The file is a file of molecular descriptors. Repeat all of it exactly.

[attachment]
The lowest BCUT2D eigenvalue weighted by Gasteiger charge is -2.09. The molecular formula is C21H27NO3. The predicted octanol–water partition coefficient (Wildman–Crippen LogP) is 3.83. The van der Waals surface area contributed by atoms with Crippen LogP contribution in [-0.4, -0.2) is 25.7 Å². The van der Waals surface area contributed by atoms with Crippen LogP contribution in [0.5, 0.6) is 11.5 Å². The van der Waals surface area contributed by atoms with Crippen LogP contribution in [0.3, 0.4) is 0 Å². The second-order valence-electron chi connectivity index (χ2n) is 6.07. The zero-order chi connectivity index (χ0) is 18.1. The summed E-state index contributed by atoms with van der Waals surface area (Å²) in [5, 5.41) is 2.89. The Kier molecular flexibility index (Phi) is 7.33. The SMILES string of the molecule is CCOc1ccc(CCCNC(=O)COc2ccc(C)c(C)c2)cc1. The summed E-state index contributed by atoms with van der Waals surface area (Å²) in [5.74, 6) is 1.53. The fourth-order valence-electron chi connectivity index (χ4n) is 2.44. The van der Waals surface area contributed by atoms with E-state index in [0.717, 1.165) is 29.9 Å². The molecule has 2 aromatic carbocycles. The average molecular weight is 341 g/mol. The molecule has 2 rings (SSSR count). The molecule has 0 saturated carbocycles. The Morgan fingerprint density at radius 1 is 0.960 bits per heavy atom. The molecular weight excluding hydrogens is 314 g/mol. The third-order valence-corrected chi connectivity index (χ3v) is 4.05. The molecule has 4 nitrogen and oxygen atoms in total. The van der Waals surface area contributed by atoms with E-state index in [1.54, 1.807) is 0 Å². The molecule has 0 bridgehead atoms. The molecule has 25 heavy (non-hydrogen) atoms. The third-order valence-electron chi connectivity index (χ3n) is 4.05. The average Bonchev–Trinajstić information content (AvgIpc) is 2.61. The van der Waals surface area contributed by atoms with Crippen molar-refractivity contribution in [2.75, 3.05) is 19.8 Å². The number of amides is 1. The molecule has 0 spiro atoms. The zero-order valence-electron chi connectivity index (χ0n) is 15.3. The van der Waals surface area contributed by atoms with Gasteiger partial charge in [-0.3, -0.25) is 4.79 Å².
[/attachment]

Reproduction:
The lowest BCUT2D eigenvalue weighted by Gasteiger charge is -2.09. The molecular formula is C21H27NO3. The predicted octanol–water partition coefficient (Wildman–Crippen LogP) is 3.83. The van der Waals surface area contributed by atoms with Crippen LogP contribution in [-0.4, -0.2) is 25.7 Å². The van der Waals surface area contributed by atoms with Crippen LogP contribution in [0.5, 0.6) is 11.5 Å². The van der Waals surface area contributed by atoms with Crippen LogP contribution in [0.3, 0.4) is 0 Å². The second-order valence-electron chi connectivity index (χ2n) is 6.07. The zero-order chi connectivity index (χ0) is 18.1. The summed E-state index contributed by atoms with van der Waals surface area (Å²) in [5, 5.41) is 2.89. The Kier molecular flexibility index (Phi) is 7.33. The SMILES string of the molecule is CCOc1ccc(CCCNC(=O)COc2ccc(C)c(C)c2)cc1. The summed E-state index contributed by atoms with van der Waals surface area (Å²) in [5.74, 6) is 1.53. The fourth-order valence-electron chi connectivity index (χ4n) is 2.44. The van der Waals surface area contributed by atoms with E-state index in [0.717, 1.165) is 29.9 Å². The molecule has 2 aromatic carbocycles. The average molecular weight is 341 g/mol. The molecule has 2 rings (SSSR count). The molecule has 0 saturated carbocycles. The Morgan fingerprint density at radius 1 is 0.960 bits per heavy atom. The molecular weight excluding hydrogens is 314 g/mol. The third-order valence-corrected chi connectivity index (χ3v) is 4.05. The molecule has 4 nitrogen and oxygen atoms in total. The van der Waals surface area contributed by atoms with E-state index in [1.54, 1.807) is 0 Å². The molecule has 0 bridgehead atoms. The molecule has 25 heavy (non-hydrogen) atoms. The third-order valence-electron chi connectivity index (χ3n) is 4.05. The average Bonchev–Trinajstić information content (AvgIpc) is 2.61. The van der Waals surface area contributed by atoms with Crippen molar-refractivity contribution in [2.75, 3.05) is 19.8 Å². The number of amides is 1. The molecule has 0 spiro atoms. The zero-order valence-electron chi connectivity index (χ0n) is 15.3. The van der Waals surface area contributed by atoms with Gasteiger partial charge in [-0.3, -0.25) is 4.79 Å².